• Come on mate…. its new tech and its near the same price as the old shit we have ……. I don’t see why after a short time the prices cant come down a little you think too short term…..

  4. I don’t think it’ll be a big payer eventually- but its essential “now” for migration. Some people still use fax, dialup EFTPOS, B2B alarms & nurse call type systems that need reliable connectivity & are prohibitivly expensive to migrate to other means. Sure, a new alarm should be IP or GSM/3G dialling but to retrofit an existing one would be hundreds of dollars. They need to offer it for now.

    • Any premises paying additional line rentals for fax and alarms will save at least $23 monthly for each line rental no longer required when they modernise their systems.

      Even better, suppose right now they pay a security service to send someone around to investigate when a possum triggers a motion sensor. They will be able to pay far less annually for security when the security firm can just remotely review the last few minutes of uploaded digital camera footage thanks to the NBN and a $200 box to upload the image frames. Better outcome all around.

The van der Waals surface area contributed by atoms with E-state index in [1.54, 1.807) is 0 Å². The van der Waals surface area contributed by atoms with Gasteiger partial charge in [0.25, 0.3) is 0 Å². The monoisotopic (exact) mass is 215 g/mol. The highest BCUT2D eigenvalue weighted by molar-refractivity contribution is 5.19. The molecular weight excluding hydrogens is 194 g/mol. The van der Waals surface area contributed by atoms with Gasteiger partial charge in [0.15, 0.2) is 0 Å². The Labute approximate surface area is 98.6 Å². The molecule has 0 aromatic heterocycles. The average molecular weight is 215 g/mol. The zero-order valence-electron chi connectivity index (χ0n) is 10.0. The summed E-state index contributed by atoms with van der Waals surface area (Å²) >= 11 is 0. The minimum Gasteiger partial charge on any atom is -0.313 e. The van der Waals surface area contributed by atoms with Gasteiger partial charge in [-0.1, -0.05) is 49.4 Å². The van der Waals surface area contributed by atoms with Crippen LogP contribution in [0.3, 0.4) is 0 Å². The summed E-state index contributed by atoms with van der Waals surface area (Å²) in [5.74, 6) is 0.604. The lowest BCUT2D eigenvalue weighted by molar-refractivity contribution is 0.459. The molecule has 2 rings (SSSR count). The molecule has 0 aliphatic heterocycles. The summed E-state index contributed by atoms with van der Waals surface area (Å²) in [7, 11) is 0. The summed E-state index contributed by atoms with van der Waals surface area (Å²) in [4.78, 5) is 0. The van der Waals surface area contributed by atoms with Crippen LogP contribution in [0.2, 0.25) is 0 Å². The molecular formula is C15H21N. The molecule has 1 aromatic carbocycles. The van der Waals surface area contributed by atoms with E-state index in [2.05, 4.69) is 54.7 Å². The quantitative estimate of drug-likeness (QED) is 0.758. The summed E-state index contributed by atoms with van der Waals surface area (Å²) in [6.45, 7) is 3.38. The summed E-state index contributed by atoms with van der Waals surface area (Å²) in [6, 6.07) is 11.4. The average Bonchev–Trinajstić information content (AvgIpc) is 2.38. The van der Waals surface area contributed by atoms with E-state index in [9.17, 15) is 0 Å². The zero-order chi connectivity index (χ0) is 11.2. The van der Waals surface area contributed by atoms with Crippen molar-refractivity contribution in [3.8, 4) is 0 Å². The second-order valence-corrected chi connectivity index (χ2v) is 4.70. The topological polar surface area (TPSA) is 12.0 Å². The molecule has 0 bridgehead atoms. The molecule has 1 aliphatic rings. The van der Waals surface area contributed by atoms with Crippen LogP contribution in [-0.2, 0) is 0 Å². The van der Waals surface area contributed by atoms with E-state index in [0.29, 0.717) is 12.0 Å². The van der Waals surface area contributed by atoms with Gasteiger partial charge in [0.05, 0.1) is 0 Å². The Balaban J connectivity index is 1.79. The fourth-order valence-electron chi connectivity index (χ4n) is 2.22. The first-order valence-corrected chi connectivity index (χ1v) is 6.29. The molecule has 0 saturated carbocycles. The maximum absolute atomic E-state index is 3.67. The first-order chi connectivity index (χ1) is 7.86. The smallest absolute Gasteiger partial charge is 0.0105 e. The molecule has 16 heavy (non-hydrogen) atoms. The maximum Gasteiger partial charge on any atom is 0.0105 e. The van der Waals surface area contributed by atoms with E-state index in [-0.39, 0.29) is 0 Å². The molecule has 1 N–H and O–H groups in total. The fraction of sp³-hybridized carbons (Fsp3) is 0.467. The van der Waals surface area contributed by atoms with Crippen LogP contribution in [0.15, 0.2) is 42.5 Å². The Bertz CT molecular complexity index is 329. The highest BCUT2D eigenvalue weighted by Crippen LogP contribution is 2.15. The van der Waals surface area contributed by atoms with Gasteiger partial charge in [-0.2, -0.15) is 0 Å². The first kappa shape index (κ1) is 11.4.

As for PSTN, my septuagenarian parents and in-laws have used MyNetFone VoIP on regional ADSL for three years now with no problems, $5-10 monthly call costs, and no more $70 STD phone bills.

      Teach Granny she can fix any outage by turning the wall switch off and back on and she’ll be fine, and save money.

      • See this is where you got it wrong… You can do all this with todays ADSL or SHDSL technology. For example, when a possum triggers it, i dont need it in 30fps FULL HD, nor when someone breaks in, i just need a still frames , to see what happens and as evidence.

        Each premsis can already save on line rental etc. an example is VOIP. but many dont because 1- the technology isnt as good, 2- its difficult to understand 3- additional cost 4- you need to retrain staff and need new maintenance people etc.

        The struggle against getting the IP stuff in is that IP is a connectionless protocol and even with QoS and VLAN etc. it isnt as stable or even close to predictable as a Circuit Switched PSTN line, in many cases eg. alarms and voice, all you need is 512Kb, so offering 100Mb but with variable latencies or on shared infrastructure, or what they called “unified comms” sounds good, but all they really offer in terms of improvement to networks is bigger bandwith and the ability to combine stuff together to make it cheaper, but it doesnt make it more reliable.